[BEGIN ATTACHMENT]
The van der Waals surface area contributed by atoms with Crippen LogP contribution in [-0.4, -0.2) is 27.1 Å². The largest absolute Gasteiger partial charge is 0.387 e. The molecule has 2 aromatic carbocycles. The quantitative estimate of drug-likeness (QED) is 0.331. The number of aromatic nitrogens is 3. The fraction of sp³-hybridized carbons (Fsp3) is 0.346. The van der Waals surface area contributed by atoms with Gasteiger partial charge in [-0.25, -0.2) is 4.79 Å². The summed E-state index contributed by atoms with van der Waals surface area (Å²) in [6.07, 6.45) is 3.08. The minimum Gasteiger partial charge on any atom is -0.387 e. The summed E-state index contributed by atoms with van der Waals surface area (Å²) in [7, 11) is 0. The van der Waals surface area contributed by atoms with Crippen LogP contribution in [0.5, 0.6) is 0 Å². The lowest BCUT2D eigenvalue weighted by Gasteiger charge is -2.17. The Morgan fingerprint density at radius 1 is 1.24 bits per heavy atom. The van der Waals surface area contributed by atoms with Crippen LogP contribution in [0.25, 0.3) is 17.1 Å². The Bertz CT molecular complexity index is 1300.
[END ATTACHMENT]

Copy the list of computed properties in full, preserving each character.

The van der Waals surface area contributed by atoms with Crippen LogP contribution in [-0.4, -0.2) is 27.1 Å². The largest absolute Gasteiger partial charge is 0.387 e. The molecule has 2 aromatic carbocycles. The quantitative estimate of drug-likeness (QED) is 0.331. The number of aromatic nitrogens is 3. The fraction of sp³-hybridized carbons (Fsp3) is 0.346. The van der Waals surface area contributed by atoms with Gasteiger partial charge in [-0.25, -0.2) is 4.79 Å². The summed E-state index contributed by atoms with van der Waals surface area (Å²) in [6.07, 6.45) is 3.08. The minimum Gasteiger partial charge on any atom is -0.387 e. The summed E-state index contributed by atoms with van der Waals surface area (Å²) in [7, 11) is 0. The van der Waals surface area contributed by atoms with Crippen LogP contribution in [0.5, 0.6) is 0 Å². The lowest BCUT2D eigenvalue weighted by Gasteiger charge is -2.17. The Morgan fingerprint density at radius 1 is 1.24 bits per heavy atom. The van der Waals surface area contributed by atoms with Crippen LogP contribution in [0.25, 0.3) is 17.1 Å². The Bertz CT molecular complexity index is 1300.